11 AUGUST 1961, Page 20

Summit Faces

Sketches from Life. By Dean Acheson. (Hamis Hamilton, 21s.) WHEN the articles which furnished the basis 0 this most entertaining book were being written Mr. Acheson occupied 'the post of honour of a private station.' Since then, he has come back, not indeed to office, but to power and influence, and one is naturally tempted to try to read be' tween the lines, to seek for light on the judgment and biases of an important adviser of Presi• dent Kennedy. And such an endeavour is not fruitless; there are indications here of how Mr' Acheson thinks diplomatic negotiations should be carried on, views on what negotiation with the Russians involves and the worries of having to co-operate with allies. For the believer in the necessary goodness of 'summitry,' these char ters make hard reading.

But the main interest and the main value, both as entertainment and as illumination, come from the lively recollections of the men who slowlY disentangled themselves from the ruins of 1945 and began reconstructing Europe. For it is over• whelmingly with Europe that these chapters are concerned, with the interminable negotiations at, the Palais Rose, with the problems presented by such diverse personalities as Bevin and CrinPs' Obviously, Ernie Bevin was more a favourite with Mr. Acheson than was Sir Stafford. After all, Mr. Acheson, like Cripps, was an eminent lawyer; each could 'type' the other. But Bevin was a child of nature, adroit and thrusting In many ways, the most interesting of the British portraits is that of Sir Winston. For it is -not a discussion of high politics, in the main, but of the man himself. There is the lively storY of what happened when Mrs. Acheson franklY, gave Sir Winston advice on the composition 01 his palette. Then there is the now classical story of how Lord Cherwell was called on to deter' mine how deep the saloon of the presidential yacht would be filled if all the booze that' Sir Winston had drunk in a long life were poured into it. (The basis of computation was a quart a day from the age of sixteen on; this was an average, of course.) Alas! The room would have been only two and a half feet deep in liquor.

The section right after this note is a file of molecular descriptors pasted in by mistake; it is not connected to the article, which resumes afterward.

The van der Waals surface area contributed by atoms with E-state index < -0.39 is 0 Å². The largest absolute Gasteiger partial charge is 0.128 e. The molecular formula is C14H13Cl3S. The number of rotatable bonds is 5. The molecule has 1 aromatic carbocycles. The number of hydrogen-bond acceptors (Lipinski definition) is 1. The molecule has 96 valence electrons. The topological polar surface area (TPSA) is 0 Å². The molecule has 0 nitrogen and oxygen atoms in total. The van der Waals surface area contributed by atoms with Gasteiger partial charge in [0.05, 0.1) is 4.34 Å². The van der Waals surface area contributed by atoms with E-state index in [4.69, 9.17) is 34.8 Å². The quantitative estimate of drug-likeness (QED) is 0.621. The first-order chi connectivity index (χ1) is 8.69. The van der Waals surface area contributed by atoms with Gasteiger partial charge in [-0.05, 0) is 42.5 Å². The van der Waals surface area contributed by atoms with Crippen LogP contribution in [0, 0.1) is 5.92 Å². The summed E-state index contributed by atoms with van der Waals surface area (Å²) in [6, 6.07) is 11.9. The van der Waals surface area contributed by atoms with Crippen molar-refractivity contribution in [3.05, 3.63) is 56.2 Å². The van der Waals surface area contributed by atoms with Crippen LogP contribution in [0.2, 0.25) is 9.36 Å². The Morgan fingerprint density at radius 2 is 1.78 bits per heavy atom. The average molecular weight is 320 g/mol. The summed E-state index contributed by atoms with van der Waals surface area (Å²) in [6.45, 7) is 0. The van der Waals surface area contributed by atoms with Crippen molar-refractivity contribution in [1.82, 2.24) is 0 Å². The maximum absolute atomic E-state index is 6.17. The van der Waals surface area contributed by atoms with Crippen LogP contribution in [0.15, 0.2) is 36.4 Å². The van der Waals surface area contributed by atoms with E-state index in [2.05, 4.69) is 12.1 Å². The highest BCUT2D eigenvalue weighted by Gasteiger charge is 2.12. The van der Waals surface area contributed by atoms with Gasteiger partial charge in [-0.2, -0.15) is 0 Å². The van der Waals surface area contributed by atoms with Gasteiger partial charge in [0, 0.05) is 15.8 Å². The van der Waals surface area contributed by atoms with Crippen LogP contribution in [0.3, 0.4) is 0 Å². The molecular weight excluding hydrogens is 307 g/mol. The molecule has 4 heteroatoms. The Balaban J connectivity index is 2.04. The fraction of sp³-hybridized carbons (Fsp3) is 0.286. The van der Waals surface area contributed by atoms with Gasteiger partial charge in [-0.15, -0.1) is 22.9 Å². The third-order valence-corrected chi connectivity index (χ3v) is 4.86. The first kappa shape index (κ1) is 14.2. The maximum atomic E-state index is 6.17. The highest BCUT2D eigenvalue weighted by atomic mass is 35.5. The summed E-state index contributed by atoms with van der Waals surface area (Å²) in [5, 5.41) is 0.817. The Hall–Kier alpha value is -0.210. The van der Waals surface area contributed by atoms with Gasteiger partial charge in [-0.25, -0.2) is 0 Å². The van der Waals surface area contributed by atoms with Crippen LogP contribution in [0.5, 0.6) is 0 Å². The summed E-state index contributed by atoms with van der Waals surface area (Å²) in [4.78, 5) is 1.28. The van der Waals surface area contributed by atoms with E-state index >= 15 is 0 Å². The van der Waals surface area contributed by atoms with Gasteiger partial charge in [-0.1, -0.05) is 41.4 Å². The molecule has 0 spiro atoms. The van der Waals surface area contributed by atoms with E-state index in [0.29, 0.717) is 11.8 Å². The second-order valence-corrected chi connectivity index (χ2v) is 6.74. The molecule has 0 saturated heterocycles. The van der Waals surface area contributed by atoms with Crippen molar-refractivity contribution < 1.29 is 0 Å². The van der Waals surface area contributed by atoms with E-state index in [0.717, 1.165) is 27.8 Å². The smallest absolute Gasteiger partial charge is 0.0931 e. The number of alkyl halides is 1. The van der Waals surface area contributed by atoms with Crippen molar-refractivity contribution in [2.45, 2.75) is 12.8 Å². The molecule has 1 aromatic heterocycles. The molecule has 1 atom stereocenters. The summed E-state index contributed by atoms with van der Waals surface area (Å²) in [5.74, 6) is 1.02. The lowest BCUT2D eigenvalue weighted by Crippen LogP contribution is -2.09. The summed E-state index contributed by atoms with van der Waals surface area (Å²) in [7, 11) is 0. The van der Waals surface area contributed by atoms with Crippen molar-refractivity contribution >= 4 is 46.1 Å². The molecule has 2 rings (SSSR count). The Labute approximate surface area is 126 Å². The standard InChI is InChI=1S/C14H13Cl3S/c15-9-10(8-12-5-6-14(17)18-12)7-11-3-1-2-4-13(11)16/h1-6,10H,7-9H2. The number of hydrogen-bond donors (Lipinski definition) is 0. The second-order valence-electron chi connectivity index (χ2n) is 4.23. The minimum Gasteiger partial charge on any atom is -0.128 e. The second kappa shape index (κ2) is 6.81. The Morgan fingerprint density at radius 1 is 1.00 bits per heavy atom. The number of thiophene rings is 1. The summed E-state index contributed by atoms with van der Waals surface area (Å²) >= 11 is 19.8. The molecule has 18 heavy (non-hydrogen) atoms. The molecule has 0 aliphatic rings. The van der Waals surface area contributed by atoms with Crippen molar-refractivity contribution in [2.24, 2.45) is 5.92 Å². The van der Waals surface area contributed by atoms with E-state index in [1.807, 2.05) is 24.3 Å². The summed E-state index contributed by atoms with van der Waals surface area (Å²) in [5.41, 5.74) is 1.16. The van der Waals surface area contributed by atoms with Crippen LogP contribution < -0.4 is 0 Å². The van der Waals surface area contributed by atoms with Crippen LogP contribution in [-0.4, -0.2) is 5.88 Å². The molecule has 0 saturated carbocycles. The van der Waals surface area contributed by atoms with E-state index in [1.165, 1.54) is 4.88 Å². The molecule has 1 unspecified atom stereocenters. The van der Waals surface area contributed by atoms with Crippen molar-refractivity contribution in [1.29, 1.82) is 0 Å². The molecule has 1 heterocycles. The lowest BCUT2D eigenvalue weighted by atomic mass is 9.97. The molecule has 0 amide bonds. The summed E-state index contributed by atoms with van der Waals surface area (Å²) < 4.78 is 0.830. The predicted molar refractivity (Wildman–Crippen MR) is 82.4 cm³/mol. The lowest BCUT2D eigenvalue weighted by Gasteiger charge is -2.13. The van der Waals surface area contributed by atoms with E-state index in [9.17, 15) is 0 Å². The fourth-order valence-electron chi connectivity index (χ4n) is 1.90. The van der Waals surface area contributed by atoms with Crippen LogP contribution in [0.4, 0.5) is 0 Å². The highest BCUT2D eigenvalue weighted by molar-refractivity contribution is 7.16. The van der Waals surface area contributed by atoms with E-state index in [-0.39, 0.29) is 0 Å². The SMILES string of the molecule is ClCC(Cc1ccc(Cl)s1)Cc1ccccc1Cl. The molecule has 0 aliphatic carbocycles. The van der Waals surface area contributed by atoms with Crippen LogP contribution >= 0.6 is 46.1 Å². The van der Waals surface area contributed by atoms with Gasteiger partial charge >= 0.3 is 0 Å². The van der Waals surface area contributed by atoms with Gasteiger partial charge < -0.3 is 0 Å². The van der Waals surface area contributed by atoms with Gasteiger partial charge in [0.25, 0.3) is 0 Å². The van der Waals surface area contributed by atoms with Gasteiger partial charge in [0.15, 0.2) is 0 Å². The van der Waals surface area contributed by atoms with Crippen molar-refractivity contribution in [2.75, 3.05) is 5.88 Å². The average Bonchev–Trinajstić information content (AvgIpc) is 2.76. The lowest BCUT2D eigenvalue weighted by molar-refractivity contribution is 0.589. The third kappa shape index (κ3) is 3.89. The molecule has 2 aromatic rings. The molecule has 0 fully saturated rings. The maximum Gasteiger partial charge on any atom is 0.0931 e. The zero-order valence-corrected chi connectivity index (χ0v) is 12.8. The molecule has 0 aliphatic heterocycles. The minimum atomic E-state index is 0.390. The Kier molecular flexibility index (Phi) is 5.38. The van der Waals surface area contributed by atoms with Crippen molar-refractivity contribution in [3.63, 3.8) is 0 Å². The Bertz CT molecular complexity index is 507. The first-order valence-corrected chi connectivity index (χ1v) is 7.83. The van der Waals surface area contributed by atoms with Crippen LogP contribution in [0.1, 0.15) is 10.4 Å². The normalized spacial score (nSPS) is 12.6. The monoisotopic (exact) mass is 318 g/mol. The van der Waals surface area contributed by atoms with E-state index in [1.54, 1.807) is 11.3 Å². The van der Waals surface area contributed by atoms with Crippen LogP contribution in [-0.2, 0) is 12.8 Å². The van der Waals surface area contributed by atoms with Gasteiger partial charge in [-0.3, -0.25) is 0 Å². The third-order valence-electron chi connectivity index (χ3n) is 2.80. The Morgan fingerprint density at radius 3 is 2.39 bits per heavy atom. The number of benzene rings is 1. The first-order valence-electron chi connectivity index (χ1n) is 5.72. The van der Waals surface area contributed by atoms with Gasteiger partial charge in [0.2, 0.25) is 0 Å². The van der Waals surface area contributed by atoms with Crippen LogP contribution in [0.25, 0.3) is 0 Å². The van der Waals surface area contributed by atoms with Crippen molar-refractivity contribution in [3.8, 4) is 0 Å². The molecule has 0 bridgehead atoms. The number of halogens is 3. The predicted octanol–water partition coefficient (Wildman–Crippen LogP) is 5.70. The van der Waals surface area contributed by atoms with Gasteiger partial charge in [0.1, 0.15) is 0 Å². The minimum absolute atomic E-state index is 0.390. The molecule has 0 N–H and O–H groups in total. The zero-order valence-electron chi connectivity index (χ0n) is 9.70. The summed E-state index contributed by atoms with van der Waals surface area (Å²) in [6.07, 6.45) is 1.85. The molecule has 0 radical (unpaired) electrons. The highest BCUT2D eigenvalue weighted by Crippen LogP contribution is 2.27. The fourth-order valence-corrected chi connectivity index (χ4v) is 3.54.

One revelation that is news to me is the haste with which the Truman administration drew its skirts away from the Fulton speech. Had the administration no premonition of what was coming, of the launching of the image of the Iron Curtain? It seems hard to believe Possibly more useful for a British reader, if not as entertaining, are the sketches of American leaders. The difficulties of a Secretary of State in dealing with the Senate are brought out 10 the admiring sketch of Senator Vandenberg' Even more revealing is the story of hog/ Senator Tobey was won to loyal collaboratiorli Most impressive is the account of that flrea, public servant'General Marshall, whom General Eisenhower dared not praise in Wisconsin f°r fear of Joe McCarthy. Mr. Acheson usually sees the bright or amiable side of his characters, but he must have rejoiced in telling how, hanPilY losing his temper, he took a poke at the egregious Senator Wherry and how that detest: able man Vyshinsky was reduced to silence and' dare one hope it, shame by Mr. Bohlen's re. minding him of his role at the trial of Bukharitl: This is a serious book in that many themes dealt with are serious, deadly serious, but it l' a gay book, too. Mr. Acheson has had a hard

. time in the public service, but I don't imaflin` for a minute that he has regretted his ordeals.